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One-card wonders, update 13

  The last time I wrote one of these posts, back in March, I said I wanted to start digging into the 1990s to see if there were any One-Card Wonders. It seems impossible that such a player existed in the '90s -- managing to appear on just one major-release in their career -- but I had already found one , and I wanted to see if there were others.   But nothing is ever easy. Even for the player I found, he also appeared on an insert in Fleer that same year, and now I have to figure out whether an insert qualifies for appearing on a second major-release card? Thanks a lot, 1990s, for making things extra complicated ... again. This is what I discovered while searching through '90s cards looking for that One-Card Needle In The Hey That's Way Too Many Card Sets. I couldn't continue. It was much too time-consuming. I don't know if I'll ever go back. To get that out of my system, I went entirely in the other direction -- the 1950s. I haven't checked any '50s se
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That's a lot of yellow

  You guys probably know Jay, from the blog Card Hemorrhage . A couple of weeks ago I received an email from him informing me that he was getting out. He said the hobby hadn't stuck for him and he was looking for advice on the best way to sell off his collection. He sent along a list of his inventory, and I did my best to give him a plan of attack. But before he started selling his cards to complete strangers, I swung a deal for one item on his list. I'm now the owner of a complete, and pristine, 1981 Kellogg's 3-D set. This set gives me a run of complete Kellogg's sets from 1976 through 1982 and it's the second one I've "completed" this year (I don't know if buying a whole set in one shot can technically be considered "completing"). It's fired me up enough that I've started looking around again -- a little bit -- at pre-1976 Kellogg's cards. But I don't expect to do a lot there for quite awhile. The '81 Kellogg's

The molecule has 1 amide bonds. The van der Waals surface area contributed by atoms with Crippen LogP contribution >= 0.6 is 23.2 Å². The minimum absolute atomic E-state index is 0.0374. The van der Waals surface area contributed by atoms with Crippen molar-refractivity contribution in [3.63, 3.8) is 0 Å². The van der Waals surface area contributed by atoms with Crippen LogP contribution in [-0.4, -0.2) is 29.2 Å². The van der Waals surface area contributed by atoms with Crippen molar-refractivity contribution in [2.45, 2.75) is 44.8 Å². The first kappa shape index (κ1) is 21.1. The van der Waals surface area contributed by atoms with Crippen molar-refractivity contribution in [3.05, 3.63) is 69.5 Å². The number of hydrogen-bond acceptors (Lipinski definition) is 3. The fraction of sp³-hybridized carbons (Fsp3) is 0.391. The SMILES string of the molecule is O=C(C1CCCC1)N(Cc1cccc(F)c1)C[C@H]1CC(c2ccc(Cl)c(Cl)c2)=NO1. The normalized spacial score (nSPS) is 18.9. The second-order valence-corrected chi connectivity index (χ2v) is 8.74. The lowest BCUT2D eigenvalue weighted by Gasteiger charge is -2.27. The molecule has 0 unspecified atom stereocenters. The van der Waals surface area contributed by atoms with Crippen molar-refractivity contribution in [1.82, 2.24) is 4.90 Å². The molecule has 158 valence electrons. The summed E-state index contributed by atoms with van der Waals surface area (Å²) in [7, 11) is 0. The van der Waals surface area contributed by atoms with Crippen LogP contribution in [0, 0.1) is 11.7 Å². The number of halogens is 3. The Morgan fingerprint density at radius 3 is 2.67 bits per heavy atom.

Help me decide

I've got a couple Target gift cards to spend, which means finding a modern card product that will be a satisfactory rip without annoying me too much.   Scrolling through the available options, obviously I discounted the many Panini products available -- there was annoyance just looking at those boxes on the screen. I also scrapped any Topps flagship and that includes Update, just nothing there that's exciting. The possibility of trade bait is pretty low, too. I narrowed it down to two choices very quickly: Allen & Ginter and Archives. Now, I have enough for two blasters. So I could select one of each. It's my first time opening either of them, so I'd find enjoyment in both. But maybe I should buy two of one and scrap the other. I can find good reasons for doing that, too. So I'm asking you to help me decide. Get one of each? Get two A&G boxes? Get two Archives boxes? Here are the plusses and minuses of each product according to my box-opening emotions: ALLEN